Blockchain is the technology used to track and protect cryptocurrency transactions like those that occur with Bitcoin. It is a new technology, foreign to most, but the technology has been rightfully gaining a lot of attention in other sectors, thanks to the same transparency and accountability traits that make it so appealing to financial transactions.
When it comes to social good, that can mean more transparent data management for nonprofits and charities, meaningless skepticism when it comes to giving those organizations time and, more specifically, money. Here is how it works!
Blockchain technology can add levels of security, transparency, and take out middlemen historically involved in online transactions, thus meaning less fees for consumers, giving businesses the option of lowering their total costs to consumers without losing a penny on their end.
The inner workings of blockchain technology are intricate, to say the least, and simply can’t be defined at a granular level in an article of this size. In the simplest terms, it allows online transactions to be verifiable from many angles, decentralized away from regular banking, extremely difficult to manipulate from a hacker perspective, and every penny being accounted for with transparency.
In addition, blockchain transactions can be “programmed” with things like refunds and commissions that automatically take place after a given stipulation, taking out time and costs that formerly would have had to be manually done to get consumers their refunds/commissions.
The same technology can be used beyond transactions, for instance, being able to track shipping and supply chain workings, but generally, financial transactions are why Blockchain for Social Good was created, and the corporate finance world can and will benefit from using the technology.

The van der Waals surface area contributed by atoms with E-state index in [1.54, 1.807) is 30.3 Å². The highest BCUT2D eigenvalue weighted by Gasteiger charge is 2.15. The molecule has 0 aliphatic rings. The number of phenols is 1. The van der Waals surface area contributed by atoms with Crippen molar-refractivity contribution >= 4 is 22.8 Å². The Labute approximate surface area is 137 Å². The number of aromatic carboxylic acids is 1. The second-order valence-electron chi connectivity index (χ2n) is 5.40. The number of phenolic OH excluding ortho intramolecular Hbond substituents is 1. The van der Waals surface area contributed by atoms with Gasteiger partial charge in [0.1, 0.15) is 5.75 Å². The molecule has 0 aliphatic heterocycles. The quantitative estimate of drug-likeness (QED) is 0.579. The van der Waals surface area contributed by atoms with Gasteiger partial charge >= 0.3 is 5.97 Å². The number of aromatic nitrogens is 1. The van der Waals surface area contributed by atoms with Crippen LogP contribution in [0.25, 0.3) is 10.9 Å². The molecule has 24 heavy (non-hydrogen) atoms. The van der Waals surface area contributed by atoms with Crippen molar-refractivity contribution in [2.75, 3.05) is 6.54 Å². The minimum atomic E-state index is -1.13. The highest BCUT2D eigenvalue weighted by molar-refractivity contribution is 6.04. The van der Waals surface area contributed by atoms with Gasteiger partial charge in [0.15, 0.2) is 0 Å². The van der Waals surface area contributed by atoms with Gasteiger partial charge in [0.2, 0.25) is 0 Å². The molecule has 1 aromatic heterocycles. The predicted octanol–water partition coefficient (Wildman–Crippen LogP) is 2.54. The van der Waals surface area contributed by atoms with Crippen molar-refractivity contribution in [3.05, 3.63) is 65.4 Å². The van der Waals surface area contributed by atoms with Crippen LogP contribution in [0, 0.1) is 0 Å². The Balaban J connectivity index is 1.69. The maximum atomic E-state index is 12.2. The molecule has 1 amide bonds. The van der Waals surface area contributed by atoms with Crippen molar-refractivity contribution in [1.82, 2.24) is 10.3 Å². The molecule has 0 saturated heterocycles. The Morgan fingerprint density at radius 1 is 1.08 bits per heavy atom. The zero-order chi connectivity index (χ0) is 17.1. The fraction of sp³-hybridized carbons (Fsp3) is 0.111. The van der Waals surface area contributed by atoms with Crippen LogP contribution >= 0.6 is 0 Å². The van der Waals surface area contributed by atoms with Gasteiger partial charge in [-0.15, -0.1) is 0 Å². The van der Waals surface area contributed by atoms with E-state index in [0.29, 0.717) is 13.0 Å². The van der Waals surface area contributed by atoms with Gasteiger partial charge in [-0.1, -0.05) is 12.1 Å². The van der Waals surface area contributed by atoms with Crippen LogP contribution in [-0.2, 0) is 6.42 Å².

Blockchain for Social Good
Charitable organizations and other non-profits may not be “about the money,” but they sure do have a lot of it. In 2018, for instance, more than $420 billion was donated to charitable organizations by people and corporations. That is a hefty and inspiring number, especially when weighed against a more media-centric fundraising campaign like that of the 2016 presidential election which saw its candidates raise $1.5 billion.
As the great Notorious B.I.G. once said, “more money, more problems,” and that, unfortunately, rings true for nonprofits and charities as well. In 2018, for example, security threats stole almost $1 million from Save the Children, and this is certainly not the only instance of cybersecurity breaches in the charity sector.
That’s where blockchain technology comes in. With each donation (or penny spent, on the other hand) a block of data is formed and multiplied hundreds and thousands of times over and available for the public to see. If one of these “blocks” is altered, it is easy to locate to determine if the alteration was justified, or malicious, and if the latter, the person who accessed the block is not able to complete whatever sort of malicious activity they were attempting to do.
Another issue major nonprofits face is skepticism about where their money would be getting spent. The list of questionable spending by nonprofits is not a short one, but it’s also a murky one given the current centralized nature of bank transactions. With blockchain, everyday Joe and Jane have the ability to see where these organizations are spending their money, and if Joe and Jane are satisfied, they are much more likely to give.
Getting everyone on board for a massive overhaul of how nonprofits conduct their financial workings is no easy task, but as blockchain proves itself in other sectors, more ears open to the “why?” pertaining to blockchain technology. In an area where transparency is paramount, like nonprofits and their spending, the security and transparency of blockchain technology make it a very viable means of counteracting some of the negativity that nonprofits face in the current climate.